Deadly Plane Crash Also Kills Power to Dow Jones’ Palo Alto Plant

By: Jim Rosenberg

The crash of a private aircraft Wednesday morning in East Palo Alto, Calif., that killed the pilot and two passengers, caused fires and damage on the ground, also knocked out power throughout the area, leaving a Dow Jones printing plant on back-up power and presses temporarily idle.

“We currently have no outside utility power at the Palo Alto plant, but have a generator at the plant that they will run on tonight,” a Dow Jones spokeswoman wrote in an e-mail Wednesday evening.

Eric Savitz, a Silicon Valley-based blogger, reported earlier today that parent company Dow Jones’ Palo Alto printing plant — where Barrons.com’s Tech Trader Daily blog has offices — was running on back-up power and “preparing to bring in a back-up generator for tonight’s press run.”

A Dow Jones operations executive in New Jersey could not be reached immediately to confirm if such was the plan and just how much press capacity could be powered by a transportable generator.

Palo Alto’s daily, two weeklies and Dow Jones’ printing plant could not be reached by phone.

The San Jose Mercury News reports that a Tesla Motors engineer’s Cessna crashed soon after taking off around 8:00 this morning, destroying cars, three homes and a daycare center. While the three Tesla employees aboard the plane died, no one on the ground was killed or injured.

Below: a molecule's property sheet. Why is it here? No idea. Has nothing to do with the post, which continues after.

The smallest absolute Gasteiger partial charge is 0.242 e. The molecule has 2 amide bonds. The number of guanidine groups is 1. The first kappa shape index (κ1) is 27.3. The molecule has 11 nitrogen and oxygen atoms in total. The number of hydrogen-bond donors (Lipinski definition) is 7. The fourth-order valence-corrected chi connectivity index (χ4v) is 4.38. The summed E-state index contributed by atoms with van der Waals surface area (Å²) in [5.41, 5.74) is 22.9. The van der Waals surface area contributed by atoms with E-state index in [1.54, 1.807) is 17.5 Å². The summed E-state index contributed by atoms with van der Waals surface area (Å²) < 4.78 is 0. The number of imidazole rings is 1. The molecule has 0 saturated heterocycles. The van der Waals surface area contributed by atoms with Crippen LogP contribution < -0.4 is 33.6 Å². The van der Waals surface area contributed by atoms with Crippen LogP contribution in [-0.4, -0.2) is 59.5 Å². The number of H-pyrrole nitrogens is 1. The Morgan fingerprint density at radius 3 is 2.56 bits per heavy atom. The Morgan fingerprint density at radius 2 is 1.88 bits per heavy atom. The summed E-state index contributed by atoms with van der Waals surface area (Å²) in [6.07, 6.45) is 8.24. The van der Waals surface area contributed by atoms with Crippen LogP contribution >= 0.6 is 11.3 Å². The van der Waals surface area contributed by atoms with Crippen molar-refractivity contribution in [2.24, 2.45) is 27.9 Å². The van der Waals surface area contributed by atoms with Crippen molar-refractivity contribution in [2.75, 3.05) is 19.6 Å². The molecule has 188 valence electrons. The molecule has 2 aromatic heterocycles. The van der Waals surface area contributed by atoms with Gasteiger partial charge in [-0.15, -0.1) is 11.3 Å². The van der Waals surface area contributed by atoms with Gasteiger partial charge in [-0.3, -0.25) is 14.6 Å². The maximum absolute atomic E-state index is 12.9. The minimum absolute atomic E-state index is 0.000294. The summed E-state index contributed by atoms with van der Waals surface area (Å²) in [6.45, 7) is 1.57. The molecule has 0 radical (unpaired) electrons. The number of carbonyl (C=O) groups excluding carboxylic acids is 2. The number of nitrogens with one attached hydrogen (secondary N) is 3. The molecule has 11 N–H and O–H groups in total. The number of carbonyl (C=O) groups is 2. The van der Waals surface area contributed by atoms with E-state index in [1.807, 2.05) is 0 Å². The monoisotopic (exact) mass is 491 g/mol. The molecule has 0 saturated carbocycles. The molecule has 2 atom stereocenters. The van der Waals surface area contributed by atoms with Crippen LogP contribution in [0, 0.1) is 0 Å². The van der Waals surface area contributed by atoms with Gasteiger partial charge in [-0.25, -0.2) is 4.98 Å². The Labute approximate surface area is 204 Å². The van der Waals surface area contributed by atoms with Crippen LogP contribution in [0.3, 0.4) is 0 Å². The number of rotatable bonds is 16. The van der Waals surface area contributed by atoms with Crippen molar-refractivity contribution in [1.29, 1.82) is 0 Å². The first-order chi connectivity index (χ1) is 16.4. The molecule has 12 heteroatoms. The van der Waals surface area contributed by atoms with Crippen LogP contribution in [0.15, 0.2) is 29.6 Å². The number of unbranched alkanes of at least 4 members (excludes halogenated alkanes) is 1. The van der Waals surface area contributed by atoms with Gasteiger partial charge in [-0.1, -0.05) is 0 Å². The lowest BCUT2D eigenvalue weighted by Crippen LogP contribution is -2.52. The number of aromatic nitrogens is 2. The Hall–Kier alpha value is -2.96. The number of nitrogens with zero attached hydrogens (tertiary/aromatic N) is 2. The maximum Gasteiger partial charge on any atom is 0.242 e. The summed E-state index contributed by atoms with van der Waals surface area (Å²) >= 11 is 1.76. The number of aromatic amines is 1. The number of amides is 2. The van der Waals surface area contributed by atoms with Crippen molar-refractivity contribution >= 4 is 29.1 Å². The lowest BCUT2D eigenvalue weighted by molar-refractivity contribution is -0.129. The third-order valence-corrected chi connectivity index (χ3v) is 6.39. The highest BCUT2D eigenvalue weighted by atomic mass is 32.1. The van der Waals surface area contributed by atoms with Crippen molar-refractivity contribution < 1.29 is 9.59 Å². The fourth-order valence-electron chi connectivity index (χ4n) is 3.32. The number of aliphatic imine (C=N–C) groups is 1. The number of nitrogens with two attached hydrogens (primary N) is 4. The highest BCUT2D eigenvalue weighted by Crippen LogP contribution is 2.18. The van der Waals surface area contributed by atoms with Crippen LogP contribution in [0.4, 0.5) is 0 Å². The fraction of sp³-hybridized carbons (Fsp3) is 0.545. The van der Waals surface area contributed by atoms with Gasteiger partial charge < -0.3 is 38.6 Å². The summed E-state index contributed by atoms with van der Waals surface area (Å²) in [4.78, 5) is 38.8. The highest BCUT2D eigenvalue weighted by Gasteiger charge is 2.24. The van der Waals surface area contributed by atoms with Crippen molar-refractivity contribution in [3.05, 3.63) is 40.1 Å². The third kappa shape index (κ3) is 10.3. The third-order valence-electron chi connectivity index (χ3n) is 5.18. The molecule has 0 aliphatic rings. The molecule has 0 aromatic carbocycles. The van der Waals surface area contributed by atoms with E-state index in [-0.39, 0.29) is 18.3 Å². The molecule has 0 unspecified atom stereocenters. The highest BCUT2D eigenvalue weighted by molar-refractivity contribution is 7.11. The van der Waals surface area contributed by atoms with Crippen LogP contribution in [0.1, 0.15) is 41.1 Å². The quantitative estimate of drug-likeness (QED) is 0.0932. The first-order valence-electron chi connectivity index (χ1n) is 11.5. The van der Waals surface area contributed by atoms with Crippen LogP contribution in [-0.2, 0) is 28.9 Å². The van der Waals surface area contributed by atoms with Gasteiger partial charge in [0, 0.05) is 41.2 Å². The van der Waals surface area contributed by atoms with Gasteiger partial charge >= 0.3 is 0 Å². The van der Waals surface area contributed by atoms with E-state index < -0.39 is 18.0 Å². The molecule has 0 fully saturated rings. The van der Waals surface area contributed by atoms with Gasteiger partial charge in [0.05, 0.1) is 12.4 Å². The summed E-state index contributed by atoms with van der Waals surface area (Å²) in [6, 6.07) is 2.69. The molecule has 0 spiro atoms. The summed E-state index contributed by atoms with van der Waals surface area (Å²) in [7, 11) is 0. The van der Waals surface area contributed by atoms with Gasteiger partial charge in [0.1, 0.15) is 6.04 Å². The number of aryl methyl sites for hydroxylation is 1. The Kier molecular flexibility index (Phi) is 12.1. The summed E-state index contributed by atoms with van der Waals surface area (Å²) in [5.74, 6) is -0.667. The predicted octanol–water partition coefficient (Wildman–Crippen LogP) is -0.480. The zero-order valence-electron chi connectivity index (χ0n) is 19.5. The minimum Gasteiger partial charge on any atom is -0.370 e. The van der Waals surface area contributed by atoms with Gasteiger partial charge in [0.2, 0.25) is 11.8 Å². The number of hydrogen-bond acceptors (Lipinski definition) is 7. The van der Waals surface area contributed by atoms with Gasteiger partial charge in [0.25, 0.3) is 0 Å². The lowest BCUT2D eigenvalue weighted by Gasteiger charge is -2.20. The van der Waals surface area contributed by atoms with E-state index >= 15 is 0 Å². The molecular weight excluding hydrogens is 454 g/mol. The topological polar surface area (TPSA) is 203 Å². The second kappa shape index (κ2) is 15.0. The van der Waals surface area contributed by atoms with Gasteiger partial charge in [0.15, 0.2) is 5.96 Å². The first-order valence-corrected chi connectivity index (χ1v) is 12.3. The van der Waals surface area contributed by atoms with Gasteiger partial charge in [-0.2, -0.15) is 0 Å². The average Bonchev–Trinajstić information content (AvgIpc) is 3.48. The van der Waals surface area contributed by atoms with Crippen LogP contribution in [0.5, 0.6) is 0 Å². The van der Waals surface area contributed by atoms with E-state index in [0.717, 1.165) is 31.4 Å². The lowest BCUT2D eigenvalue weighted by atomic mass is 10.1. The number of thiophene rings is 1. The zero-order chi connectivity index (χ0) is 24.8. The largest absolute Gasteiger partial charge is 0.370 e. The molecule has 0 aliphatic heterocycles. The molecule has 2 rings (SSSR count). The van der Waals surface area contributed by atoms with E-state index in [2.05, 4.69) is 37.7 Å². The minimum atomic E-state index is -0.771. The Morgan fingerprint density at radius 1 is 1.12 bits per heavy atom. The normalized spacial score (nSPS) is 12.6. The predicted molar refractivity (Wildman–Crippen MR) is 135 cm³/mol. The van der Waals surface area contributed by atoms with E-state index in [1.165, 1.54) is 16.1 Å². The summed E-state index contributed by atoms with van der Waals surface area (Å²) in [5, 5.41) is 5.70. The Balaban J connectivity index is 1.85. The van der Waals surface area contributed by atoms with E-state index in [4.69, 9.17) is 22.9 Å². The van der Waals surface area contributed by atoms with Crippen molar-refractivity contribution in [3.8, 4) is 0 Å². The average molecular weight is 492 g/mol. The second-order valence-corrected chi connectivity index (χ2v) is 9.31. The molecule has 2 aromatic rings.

Menlo Park Fire Chief Harold Schapelhouman told the paper that the plane struck a high-voltage power line on a 100-foot-tall transmission tower near the airport runway. A Pacific Gas & Electric spokesman told the paper that the plane took down its tower and three transmission lines, which serve the municipally owned utility (E&P, Nov. 2009).

The collision took off a wing, which landed on the home daycare center. Approximately 28,000 utility customers are without power, according to Mercury News reporter Lisa Fernandez. The PG&E spokesman said the company was working to restore power by 5:00 PM.

The Mercury News story reports that traffic lights are out, schools and some large corporate offices are without electricity, a hospital is on backup power and some stores are closed.

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